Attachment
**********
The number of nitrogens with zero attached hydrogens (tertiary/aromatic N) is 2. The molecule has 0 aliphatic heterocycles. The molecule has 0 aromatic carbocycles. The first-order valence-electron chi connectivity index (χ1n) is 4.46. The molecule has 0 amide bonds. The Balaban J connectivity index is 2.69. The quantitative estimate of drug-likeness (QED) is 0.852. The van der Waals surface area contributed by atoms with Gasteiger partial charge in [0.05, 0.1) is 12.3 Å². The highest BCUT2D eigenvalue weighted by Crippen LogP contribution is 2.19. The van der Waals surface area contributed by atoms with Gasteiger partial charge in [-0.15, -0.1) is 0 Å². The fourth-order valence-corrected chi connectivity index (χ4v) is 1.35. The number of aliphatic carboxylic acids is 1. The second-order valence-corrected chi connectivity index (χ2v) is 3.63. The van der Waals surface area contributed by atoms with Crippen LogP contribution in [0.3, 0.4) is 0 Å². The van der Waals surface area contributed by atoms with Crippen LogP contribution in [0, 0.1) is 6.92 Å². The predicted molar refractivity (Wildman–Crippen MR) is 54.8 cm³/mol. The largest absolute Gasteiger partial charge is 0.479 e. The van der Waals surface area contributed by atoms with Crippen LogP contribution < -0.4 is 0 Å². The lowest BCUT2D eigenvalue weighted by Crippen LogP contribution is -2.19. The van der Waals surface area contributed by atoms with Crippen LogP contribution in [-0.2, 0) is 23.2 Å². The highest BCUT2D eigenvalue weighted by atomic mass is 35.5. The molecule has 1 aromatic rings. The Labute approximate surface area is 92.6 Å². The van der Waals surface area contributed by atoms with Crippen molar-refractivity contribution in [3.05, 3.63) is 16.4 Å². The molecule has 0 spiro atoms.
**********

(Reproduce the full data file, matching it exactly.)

The number of nitrogens with zero attached hydrogens (tertiary/aromatic N) is 2. The molecule has 0 aliphatic heterocycles. The molecule has 0 aromatic carbocycles. The first-order valence-electron chi connectivity index (χ1n) is 4.46. The molecule has 0 amide bonds. The Balaban J connectivity index is 2.69. The quantitative estimate of drug-likeness (QED) is 0.852. The van der Waals surface area contributed by atoms with Gasteiger partial charge in [0.05, 0.1) is 12.3 Å². The highest BCUT2D eigenvalue weighted by Crippen LogP contribution is 2.19. The van der Waals surface area contributed by atoms with Gasteiger partial charge in [-0.15, -0.1) is 0 Å². The fourth-order valence-corrected chi connectivity index (χ4v) is 1.35. The number of aliphatic carboxylic acids is 1. The second-order valence-corrected chi connectivity index (χ2v) is 3.63. The van der Waals surface area contributed by atoms with Crippen LogP contribution in [0.3, 0.4) is 0 Å². The van der Waals surface area contributed by atoms with Crippen LogP contribution in [0, 0.1) is 6.92 Å². The predicted molar refractivity (Wildman–Crippen MR) is 54.8 cm³/mol. The largest absolute Gasteiger partial charge is 0.479 e. The van der Waals surface area contributed by atoms with Crippen LogP contribution < -0.4 is 0 Å². The lowest BCUT2D eigenvalue weighted by Crippen LogP contribution is -2.19. The van der Waals surface area contributed by atoms with Crippen LogP contribution in [-0.2, 0) is 23.2 Å². The highest BCUT2D eigenvalue weighted by atomic mass is 35.5. The molecule has 1 aromatic rings. The Labute approximate surface area is 92.6 Å². The van der Waals surface area contributed by atoms with Crippen molar-refractivity contribution in [3.05, 3.63) is 16.4 Å². The molecule has 0 spiro atoms.